There is one secret that breaks our world of scarcity apart. There is enough. Enough food, enough clothes, enough medicine. Maybe there always has been enough. We just have to live as though there is enough. What does that look like? Maybe it's the beloved community. Maybe it's Utopia. But the best way to get there is to live as though we are already there.

        If there is plenty, we can ask ourselves, do I need that tool, dress, clock? After all, if I need it, I can always get it later. Do I need a lawnmower or could I burrow it from a friend? One less thing to clutter up a garage. We need to figure out what we really need to own if we don't have to worry about, "What if I need it later?"

        Ask yourself are you living the way you want to live? Or the way you think you have to live? The World is waiting for your answer.

 

Open Letter to Appleton Common Council

It was a shocking vote at last week’s Common Council meeting (4/21/21), when the Council sent back to committee the resolution addressing the increase in xenophobic, anti-Asian attacks in our country and the City of Appleton. After the courageous speaking out, especially by elders and then others, of the Hmong community – sharing their gut-wrenching experiences of fear after threats and harassment, the vote was in the hands of those who listened but did not hear.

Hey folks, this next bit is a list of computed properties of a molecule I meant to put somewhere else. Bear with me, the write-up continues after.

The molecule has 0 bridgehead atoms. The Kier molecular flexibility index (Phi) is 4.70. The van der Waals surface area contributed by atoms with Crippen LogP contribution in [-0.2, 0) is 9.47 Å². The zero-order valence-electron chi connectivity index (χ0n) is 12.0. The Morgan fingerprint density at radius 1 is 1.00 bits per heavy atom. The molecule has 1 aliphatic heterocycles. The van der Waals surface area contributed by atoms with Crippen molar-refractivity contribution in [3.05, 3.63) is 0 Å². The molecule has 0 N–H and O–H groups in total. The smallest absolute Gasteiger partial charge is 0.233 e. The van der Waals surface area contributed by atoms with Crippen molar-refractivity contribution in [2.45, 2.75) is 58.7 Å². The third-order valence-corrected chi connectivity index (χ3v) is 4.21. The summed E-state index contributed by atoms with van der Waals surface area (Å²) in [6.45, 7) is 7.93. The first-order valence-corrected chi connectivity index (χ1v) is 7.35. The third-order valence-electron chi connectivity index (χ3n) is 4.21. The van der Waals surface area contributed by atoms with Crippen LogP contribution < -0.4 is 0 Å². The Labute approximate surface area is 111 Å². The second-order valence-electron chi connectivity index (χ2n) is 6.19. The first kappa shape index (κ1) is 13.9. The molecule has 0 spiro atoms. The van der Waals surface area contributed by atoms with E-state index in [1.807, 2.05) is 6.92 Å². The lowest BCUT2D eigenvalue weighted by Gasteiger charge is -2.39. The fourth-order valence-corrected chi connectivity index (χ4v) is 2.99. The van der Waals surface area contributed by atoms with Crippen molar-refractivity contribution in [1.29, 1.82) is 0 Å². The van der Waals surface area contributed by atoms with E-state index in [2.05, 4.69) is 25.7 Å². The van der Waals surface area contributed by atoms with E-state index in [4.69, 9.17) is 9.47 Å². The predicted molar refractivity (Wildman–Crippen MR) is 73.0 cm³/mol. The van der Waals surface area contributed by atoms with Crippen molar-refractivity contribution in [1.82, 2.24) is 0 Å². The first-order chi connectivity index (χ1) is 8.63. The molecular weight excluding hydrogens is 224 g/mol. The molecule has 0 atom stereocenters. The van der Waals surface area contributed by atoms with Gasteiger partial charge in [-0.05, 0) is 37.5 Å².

A need that we all have when dealing with racism is to get out of our heads and into our hearts and the hearts of others. It is a letting-go experience. We need to respect the authors of the resolution that reflected the study, research, and words exposing the unsettling truths that give rise to fear in the Asian community. And yet some members of the Council offered intellectualizations to justify their opposition rather than to hear the trauma of the Asian community and to undestand the reasons why. Based on comments, tears and overall impressions given by members of the Hmong community after the meeting, they received the message that the Council would not support them in their fears.

Who are we to say that they need to ask for our support in a better way? Compassion, compassion, compassion.

—Gary Crevier, ESTHER President